“Touching” might seem like an odd descriptor for a dystopian tale and I probably won’t convince you. There are a ton of opinions about this book, and before I share mine, let me quote Neil Gaiman once more, but this time specifically in reference to Fahrenheit 451:

He [Ray Bradbury] cared, completely and utterly, about things. He cared about toys and childhood and films. He cared about books. He cared about stories. This is a book about caring for things. It’s a love letter for books.

A love letter for books – Bravo Mr. Gaiman!

It’s really hard to beat that.

Fahrenheit 451 is a dystopian tale of a time when possession of books is a crime against happiness. If people read, they tend to think – and thinking never leads to happiness. The hero of the tale is fireman Guy Montag, but in this setting firemen do not put out fires, they burn homes, and sometimes the residents, where books are discovered. It’s a bleak world where taking an evening walk is considered suspicious, where front porches and conversations between neighbors have vanished, and humanity is kept stupefied by inane television programing broadcast 24/7.

I called Guy the hero, so you might guess that somewhere along the way he has a moral dilemma that causes him to question his worldview.

I've read perhaps the three great dystopian novelsNineteen Eighty-FourBrave New Worldand A Clockwork Orange. Fahrenheit 451 might be considered a distant fourth, but for me it was the best.

This was the first time I’ve read Fahrenheit 451. I used to read a lot of Bradbury, when I was 10-12 years old. I’d forgotten how much I enjoyed his writing. It is difficult to say precisely why. It may be, that for a Sci-Fi, fantasy, horror, and dystopian writer, he maintains a refreshing hopefulness. I don’t feel he has quite despaired of humanity. Fahrenheit 451, though grim and heartbreaking, leaves room for hope.

A few words that Ray Bradbury had to say about his art of writing and/or about Fahrenheit 451:

I once strongly suspected that fun was the handmaiden, if not the progenitor, of the arts; now I know this for certain.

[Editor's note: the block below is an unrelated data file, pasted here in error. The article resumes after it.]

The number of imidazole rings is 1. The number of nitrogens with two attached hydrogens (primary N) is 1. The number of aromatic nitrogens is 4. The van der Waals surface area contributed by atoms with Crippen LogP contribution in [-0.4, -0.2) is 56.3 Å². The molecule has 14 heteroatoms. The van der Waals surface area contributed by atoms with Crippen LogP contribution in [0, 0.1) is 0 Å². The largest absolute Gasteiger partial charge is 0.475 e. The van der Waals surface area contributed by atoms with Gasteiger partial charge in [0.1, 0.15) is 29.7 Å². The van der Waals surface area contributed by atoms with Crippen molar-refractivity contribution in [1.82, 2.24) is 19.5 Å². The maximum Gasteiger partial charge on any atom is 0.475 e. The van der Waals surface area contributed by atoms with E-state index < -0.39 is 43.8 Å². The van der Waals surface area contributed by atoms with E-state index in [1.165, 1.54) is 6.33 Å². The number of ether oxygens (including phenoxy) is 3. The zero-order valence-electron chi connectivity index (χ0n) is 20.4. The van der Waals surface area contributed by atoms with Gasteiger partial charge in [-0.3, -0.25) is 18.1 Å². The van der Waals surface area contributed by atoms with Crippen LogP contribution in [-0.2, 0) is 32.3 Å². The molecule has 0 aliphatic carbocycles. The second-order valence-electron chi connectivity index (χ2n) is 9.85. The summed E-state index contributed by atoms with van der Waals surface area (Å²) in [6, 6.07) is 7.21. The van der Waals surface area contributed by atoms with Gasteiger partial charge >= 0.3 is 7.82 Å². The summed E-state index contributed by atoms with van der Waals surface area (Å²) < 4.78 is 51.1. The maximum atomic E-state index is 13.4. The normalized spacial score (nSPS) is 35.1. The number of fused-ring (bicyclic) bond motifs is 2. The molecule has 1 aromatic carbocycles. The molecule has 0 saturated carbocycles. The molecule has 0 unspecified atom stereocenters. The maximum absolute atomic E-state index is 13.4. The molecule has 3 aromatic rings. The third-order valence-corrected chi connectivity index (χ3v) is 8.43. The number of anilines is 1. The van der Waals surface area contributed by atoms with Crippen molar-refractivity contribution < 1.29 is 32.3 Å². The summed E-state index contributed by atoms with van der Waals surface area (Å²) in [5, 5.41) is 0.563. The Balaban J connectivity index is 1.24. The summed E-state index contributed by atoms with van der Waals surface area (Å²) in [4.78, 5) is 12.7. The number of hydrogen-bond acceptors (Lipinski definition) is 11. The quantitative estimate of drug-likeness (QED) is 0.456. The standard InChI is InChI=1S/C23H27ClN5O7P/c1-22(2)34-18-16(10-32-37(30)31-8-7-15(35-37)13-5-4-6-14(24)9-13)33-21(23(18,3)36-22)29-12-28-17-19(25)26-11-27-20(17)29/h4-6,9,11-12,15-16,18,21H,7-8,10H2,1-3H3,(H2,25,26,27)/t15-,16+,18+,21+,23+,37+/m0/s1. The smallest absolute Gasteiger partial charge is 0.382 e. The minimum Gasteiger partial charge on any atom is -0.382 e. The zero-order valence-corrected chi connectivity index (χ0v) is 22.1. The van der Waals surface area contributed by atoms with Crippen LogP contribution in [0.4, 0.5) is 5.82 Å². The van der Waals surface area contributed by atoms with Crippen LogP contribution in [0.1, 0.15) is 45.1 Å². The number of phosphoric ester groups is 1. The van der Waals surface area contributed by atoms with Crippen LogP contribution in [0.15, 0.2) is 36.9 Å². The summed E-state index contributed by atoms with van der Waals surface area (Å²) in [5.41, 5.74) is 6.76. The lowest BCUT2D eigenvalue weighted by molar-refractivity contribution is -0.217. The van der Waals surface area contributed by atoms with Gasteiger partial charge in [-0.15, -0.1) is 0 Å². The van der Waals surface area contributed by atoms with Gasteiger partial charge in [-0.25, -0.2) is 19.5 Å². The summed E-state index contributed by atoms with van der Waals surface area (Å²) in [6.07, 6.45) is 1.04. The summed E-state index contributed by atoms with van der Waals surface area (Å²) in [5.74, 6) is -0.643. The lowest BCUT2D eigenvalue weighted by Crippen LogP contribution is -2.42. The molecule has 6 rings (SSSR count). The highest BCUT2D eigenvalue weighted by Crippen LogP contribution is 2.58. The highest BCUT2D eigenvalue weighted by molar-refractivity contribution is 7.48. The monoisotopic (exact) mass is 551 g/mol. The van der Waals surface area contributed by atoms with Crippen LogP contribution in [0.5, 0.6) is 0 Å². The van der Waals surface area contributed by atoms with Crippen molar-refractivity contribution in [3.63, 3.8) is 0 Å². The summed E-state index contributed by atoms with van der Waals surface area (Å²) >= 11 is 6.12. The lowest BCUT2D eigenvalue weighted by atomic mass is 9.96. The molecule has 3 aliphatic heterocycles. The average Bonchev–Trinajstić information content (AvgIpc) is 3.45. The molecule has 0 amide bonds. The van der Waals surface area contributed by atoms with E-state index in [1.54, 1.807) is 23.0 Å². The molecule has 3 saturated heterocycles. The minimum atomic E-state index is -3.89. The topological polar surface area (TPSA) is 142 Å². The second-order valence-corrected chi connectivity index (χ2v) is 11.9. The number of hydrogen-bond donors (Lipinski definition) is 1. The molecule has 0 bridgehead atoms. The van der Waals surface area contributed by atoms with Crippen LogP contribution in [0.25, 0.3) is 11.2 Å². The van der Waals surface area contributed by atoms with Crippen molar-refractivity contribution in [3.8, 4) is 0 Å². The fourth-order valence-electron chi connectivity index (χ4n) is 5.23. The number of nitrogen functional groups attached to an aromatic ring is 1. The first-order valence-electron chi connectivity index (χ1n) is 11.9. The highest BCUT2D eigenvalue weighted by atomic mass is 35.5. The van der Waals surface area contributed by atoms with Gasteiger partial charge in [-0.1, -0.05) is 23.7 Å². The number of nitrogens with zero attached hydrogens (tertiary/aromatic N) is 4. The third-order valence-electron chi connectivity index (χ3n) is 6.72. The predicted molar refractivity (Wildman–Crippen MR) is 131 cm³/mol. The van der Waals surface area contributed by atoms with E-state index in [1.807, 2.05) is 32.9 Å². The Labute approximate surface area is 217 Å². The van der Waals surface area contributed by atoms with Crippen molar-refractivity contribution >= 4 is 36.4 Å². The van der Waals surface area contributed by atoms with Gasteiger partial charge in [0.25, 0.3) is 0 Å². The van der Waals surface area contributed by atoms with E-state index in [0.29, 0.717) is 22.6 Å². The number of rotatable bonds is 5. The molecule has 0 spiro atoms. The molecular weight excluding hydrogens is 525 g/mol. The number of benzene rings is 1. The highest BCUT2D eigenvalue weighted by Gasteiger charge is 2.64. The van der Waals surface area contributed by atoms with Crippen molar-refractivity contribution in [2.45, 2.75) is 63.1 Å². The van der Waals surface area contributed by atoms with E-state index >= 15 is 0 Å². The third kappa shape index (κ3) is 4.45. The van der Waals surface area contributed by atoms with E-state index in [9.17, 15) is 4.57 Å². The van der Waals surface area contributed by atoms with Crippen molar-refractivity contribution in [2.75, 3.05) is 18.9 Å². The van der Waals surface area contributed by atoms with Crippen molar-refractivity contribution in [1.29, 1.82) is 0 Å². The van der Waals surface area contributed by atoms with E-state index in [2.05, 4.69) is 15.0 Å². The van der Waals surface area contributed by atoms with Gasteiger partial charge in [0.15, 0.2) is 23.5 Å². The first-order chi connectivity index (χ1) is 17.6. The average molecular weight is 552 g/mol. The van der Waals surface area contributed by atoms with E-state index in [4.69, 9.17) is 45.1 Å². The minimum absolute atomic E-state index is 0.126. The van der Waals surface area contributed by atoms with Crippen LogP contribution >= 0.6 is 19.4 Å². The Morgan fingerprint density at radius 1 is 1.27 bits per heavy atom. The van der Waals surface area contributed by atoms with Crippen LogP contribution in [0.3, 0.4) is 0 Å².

I’m a preventer of futures.
I have written a book about a man falling in love with books.

Ray Bradbury wrote this book almost in entirety in the typing room in the basement of the UCLA library, and noted:  What a place, don’t you agree, to write a novel about burning books in the future!

Regarding the name of his hero, and lesser hero:
I realized that Montag is named after a paper manufacturing company. And Faber, of course is a maker of pencils! What a sly thing my subconscious was to name them thus. And not tell me.
Bradbury was often asked which was the greater inspiration for Fahrenheit 451, Orwell’s Nineteen Eighty-Four or Huxley’s Brave New World. Bradbury however stated quite clearly that Arthur Koestler’s Darkness at Noon was…true father, mother, and lunatic brother to my F. 451.

The title – is reportedly the combustion point of book paper.

Only once, and briefly, was a translation, a Danish translation, entitled Celsius 233.

I’m changing my format a bit. I’m trying to avoid synopsizing or reviewing. My comments are simply the journal of my thoughts and feelings. This book was intellectually powerful and emotionally poignant. And again – a love story – gotta love a good love story. Bravo Mr. Bradbury!

My rating: 4 of 5 stars

This book satisfies 2017 Back to the Classics Challenge category #8 – A classic with a number in the title. With it, I’ve completed the challenge, so ya know – BOOM!


We shall this day light such a candle, by God’s grace, in England, as I trust shall never be put out ~ a character quoting Hugh Latimer who was burned at the stake in England for heresy in 1555

…books say nothing! Nothing you can teach or believe. They’re about nonexistent people, figments of imagination, if they’re fiction. And if they’re nonfiction, it’s worse, one professor calling another an idiot, one philosopher screaming down another’s gullet. All of them running about, putting out the stars and extinguishing the sun. You come away lost.

It was not burning, it was warming. ~ Montag’s thoughts on approaching the campfire of outcasts and outlaws

I want you to meet Jonathan Swift, the author of that evil political book, Gulliver’s Travels! And this other fellow is Charles Darwin, and this one is Schopenhauer, and this one is Einstein, and this one here at my elbow is Mr. Albert Schweitzer, a very kind philosopher indeed. Here we all are, Montag. Aristophanes and Mahatma Gandhi and Gautama Buddha and Confucius and Thomas Love Peacock and Thomas Jefferson and Mr. Lincoln, if you please. We are also Matthew, Mark, Luke, and John. ~ the leader of a band of outcasts, introducing other outcasts who had committed whole books to memory